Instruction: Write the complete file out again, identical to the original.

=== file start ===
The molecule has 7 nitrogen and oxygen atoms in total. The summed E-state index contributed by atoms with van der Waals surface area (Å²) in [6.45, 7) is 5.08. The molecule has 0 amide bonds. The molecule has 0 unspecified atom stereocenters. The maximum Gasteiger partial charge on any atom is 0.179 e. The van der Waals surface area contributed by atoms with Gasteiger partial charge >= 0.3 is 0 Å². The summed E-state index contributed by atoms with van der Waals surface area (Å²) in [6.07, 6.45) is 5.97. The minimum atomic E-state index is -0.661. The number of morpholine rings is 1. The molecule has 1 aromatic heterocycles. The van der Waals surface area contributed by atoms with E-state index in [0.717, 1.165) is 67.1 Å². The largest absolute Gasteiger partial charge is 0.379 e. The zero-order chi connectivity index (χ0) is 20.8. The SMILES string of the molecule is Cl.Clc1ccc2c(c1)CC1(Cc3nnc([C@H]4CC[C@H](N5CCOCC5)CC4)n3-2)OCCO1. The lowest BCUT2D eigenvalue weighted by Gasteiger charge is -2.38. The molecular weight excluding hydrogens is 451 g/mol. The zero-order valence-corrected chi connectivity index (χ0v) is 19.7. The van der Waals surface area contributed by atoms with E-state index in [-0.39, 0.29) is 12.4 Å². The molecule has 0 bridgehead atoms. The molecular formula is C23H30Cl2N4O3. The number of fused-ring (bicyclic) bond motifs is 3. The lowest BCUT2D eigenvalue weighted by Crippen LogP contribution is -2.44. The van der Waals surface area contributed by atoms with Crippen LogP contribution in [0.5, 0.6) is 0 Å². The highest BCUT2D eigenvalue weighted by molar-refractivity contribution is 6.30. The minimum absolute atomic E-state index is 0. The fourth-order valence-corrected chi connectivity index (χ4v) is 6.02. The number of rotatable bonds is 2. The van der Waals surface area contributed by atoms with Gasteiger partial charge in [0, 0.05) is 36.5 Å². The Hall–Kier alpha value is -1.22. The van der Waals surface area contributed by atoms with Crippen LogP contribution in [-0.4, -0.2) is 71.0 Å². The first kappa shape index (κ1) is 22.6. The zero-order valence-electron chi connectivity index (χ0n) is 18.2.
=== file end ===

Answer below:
The molecule has 7 nitrogen and oxygen atoms in total. The summed E-state index contributed by atoms with van der Waals surface area (Å²) in [6.45, 7) is 5.08. The molecule has 0 amide bonds. The molecule has 0 unspecified atom stereocenters. The maximum Gasteiger partial charge on any atom is 0.179 e. The van der Waals surface area contributed by atoms with Gasteiger partial charge >= 0.3 is 0 Å². The summed E-state index contributed by atoms with van der Waals surface area (Å²) in [6.07, 6.45) is 5.97. The minimum atomic E-state index is -0.661. The number of morpholine rings is 1. The molecule has 1 aromatic heterocycles. The van der Waals surface area contributed by atoms with E-state index in [0.717, 1.165) is 67.1 Å². The largest absolute Gasteiger partial charge is 0.379 e. The zero-order chi connectivity index (χ0) is 20.8. The SMILES string of the molecule is Cl.Clc1ccc2c(c1)CC1(Cc3nnc([C@H]4CC[C@H](N5CCOCC5)CC4)n3-2)OCCO1. The lowest BCUT2D eigenvalue weighted by Gasteiger charge is -2.38. The molecular weight excluding hydrogens is 451 g/mol. The zero-order valence-corrected chi connectivity index (χ0v) is 19.7. The van der Waals surface area contributed by atoms with E-state index in [-0.39, 0.29) is 12.4 Å². The molecule has 0 bridgehead atoms. The molecular formula is C23H30Cl2N4O3. The number of fused-ring (bicyclic) bond motifs is 3. The lowest BCUT2D eigenvalue weighted by Crippen LogP contribution is -2.44. The van der Waals surface area contributed by atoms with Crippen LogP contribution in [0.5, 0.6) is 0 Å². The highest BCUT2D eigenvalue weighted by molar-refractivity contribution is 6.30. The minimum absolute atomic E-state index is 0. The fourth-order valence-corrected chi connectivity index (χ4v) is 6.02. The number of rotatable bonds is 2. The van der Waals surface area contributed by atoms with Gasteiger partial charge in [0, 0.05) is 36.5 Å². The Hall–Kier alpha value is -1.22. The van der Waals surface area contributed by atoms with Crippen LogP contribution in [-0.4, -0.2) is 71.0 Å². The first kappa shape index (κ1) is 22.6. The zero-order valence-electron chi connectivity index (χ0n) is 18.2.